When you want a paint, coating or sealant to stick to concrete and stay stuck, use Damp Concrete Primer first. Old, dirty or oil-contaminated concrete should be treated first with Smith’s Permanent Concrete Sealer. It is an odour-free zero-V.O.C. waterborne concentrate that glues any topcoat to wet or dry concrete. Damp Concrete Primer is intended to be used as an adhesion-promoting primer for a wide variety of adhesives, sealants and coatings on damp or dry concrete.
Damp Concrete Primer (DCP™) self-emulsifies by mixing with water. This makes it more economical than two-component epoxy primers for applying any maintenance or protective coating to concrete. Since it contains no solvents, it is legal to apply anywhere on any structure . You save money as well as gaining better coating reliability. As a contractor when your work sticks and lasts and the customer sees your work stays stuck year after year, you get more word-of-mouth referral business.
How to Prime Concrete with Damp Concrete Primer (DCP)
In order to use Damp Concrete Primer, add two parts by volume tap water to one part by volume of DCP.
Mix well, and observe that the mixture becomes an opaque creamy tan coloured liquid. The mixture may be applied by the same kind of rollers or brushes as are used for latex paints.
The adhesion-promoting film is effective in a thickness of only a few thousandths of an inch (a hundred microns or less). This film is distributed over a surface by brush, spray or roller application of the emulsion onto the cement surface. Natural evaporation of the water will leave a thin film of the DCP resin itself directly wetting the cement surface. One litre (One US Quart) of concentrate is adequate for 40 square metres (400 square feet) of average concrete. On more porous concrete, more may soak in and the coverage may be less.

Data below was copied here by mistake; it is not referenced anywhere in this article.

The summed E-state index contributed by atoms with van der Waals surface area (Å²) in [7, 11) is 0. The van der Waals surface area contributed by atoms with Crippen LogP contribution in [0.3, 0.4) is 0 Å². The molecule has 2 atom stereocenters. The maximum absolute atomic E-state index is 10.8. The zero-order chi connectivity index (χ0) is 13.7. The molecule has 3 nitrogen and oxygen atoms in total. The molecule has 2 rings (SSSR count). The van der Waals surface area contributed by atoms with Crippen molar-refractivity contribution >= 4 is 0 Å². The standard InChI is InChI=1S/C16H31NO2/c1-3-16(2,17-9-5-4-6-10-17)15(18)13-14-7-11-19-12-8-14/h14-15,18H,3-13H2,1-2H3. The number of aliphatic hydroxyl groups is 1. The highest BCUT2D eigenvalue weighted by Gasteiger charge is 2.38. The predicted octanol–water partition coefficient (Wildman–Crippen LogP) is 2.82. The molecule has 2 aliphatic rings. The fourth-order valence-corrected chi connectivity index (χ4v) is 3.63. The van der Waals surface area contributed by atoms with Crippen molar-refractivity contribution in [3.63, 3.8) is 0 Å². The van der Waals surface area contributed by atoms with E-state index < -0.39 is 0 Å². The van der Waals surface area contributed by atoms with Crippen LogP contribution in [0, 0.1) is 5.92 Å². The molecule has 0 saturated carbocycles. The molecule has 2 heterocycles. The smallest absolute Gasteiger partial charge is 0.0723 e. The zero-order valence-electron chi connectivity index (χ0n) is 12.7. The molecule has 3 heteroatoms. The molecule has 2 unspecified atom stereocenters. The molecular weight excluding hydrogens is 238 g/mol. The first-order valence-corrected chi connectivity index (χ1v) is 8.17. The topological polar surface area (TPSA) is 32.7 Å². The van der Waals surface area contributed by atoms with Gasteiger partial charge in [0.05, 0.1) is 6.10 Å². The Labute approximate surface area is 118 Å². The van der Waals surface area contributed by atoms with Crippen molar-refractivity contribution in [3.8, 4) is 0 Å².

A pint (475ml) of DCP mixed with two pints (950ml or 0.95l) of water is to be applied over twenty square metres (two hundred square feet) or less as above. Use what you mix within an hour. Once applied to a concrete surface, allow to dry until the appearance changes from a creamy tan liquid to a clear, dark amber oily film. Further drying until the film is slightly sticky is ideal. This typically takes one to three hours. Then apply any topcoat according to the manufacturer’s instructions. If you see the Damp Concrete Primer turning yellow as it dries, this indicates there was excessive water in that area of the concrete. If the concrete is really wet, instead of merely damp, this may happen. Immediately apply more DCP to disperse the yellow granular material. A normal appearance of properly primed concrete will be a transparent amber film.
How does It Work
Besides forming chemical bonds with properly prepared concrete, the Damp Concrete Primer will form chemical bonds with freshly applied isocyanate-cured polyurethane paints or polyurethane elastomeric coatings or amine-cured epoxy paints or epoxy coatings. Then they stick and stay stuck . It chemically bonds to any topcoat we know of , creating the strongest, most water-resistant chemical bond possible.
Damp Concrete Primer is designed to stick a final coating, a painted or anti skid surface perhaps, permanently to concrete. It may be applied to either dry or damp concrete, after sealing with Permanent Concrete Sealer if required.
Damp Concrete Primer can be used to ensure caulks adhere properly to rendered or other concrete surfaces. If you wish to prime wood, you should be using Smiths Clear Penetrating Epoxy Sealer (CPES).
Proof of Priming Capabilities
Damp Concrete Primer was introduced in 1992 as a component of a kit for the repair of leaking bathroom floor drains in Sweden. This technology has since been certified by the Swedish agency that regulates such installations, and to date in excess of six thousand floor drains in Sweden have been repaired by our licensees, with no failures.
Damp Concrete Primer was introduced to the U. S. market in 1999, and they have had no failures in any application.
It is now available here.
How To Prime Concrete for Various Tasks: